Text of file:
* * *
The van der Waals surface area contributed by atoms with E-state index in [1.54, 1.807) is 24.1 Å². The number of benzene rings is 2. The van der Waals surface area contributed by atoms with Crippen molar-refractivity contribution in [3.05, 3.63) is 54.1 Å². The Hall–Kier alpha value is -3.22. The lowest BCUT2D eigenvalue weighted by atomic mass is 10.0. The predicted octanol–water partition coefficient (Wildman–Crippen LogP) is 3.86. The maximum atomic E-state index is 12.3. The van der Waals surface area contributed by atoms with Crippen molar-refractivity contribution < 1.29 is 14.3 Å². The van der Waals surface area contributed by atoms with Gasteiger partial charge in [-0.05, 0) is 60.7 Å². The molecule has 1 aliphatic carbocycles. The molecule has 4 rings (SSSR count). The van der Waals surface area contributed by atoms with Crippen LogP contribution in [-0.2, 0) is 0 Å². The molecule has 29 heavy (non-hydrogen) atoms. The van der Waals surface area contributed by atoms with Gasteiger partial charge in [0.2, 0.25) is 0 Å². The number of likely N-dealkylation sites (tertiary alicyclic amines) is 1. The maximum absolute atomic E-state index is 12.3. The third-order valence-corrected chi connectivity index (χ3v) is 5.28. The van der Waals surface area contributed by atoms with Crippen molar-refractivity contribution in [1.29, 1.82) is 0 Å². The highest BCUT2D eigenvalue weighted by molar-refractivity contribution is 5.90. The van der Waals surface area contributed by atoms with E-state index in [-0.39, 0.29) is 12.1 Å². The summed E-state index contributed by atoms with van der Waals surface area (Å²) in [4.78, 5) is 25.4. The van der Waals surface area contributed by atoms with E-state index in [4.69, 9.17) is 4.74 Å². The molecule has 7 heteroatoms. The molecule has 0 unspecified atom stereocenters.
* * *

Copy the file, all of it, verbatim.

The van der Waals surface area contributed by atoms with E-state index in [1.54, 1.807) is 24.1 Å². The number of benzene rings is 2. The van der Waals surface area contributed by atoms with Crippen molar-refractivity contribution in [3.05, 3.63) is 54.1 Å². The Hall–Kier alpha value is -3.22. The lowest BCUT2D eigenvalue weighted by atomic mass is 10.0. The predicted octanol–water partition coefficient (Wildman–Crippen LogP) is 3.86. The maximum atomic E-state index is 12.3. The van der Waals surface area contributed by atoms with Crippen molar-refractivity contribution < 1.29 is 14.3 Å². The van der Waals surface area contributed by atoms with Gasteiger partial charge in [-0.05, 0) is 60.7 Å². The molecule has 1 aliphatic carbocycles. The molecule has 4 rings (SSSR count). The van der Waals surface area contributed by atoms with Crippen LogP contribution in [-0.2, 0) is 0 Å². The molecule has 29 heavy (non-hydrogen) atoms. The van der Waals surface area contributed by atoms with Gasteiger partial charge in [0.2, 0.25) is 0 Å². The number of likely N-dealkylation sites (tertiary alicyclic amines) is 1. The maximum absolute atomic E-state index is 12.3. The third-order valence-corrected chi connectivity index (χ3v) is 5.28. The van der Waals surface area contributed by atoms with Crippen molar-refractivity contribution in [1.29, 1.82) is 0 Å². The highest BCUT2D eigenvalue weighted by molar-refractivity contribution is 5.90. The van der Waals surface area contributed by atoms with E-state index in [-0.39, 0.29) is 12.1 Å². The summed E-state index contributed by atoms with van der Waals surface area (Å²) in [4.78, 5) is 25.4. The van der Waals surface area contributed by atoms with E-state index in [4.69, 9.17) is 4.74 Å². The molecule has 7 heteroatoms. The molecule has 0 unspecified atom stereocenters.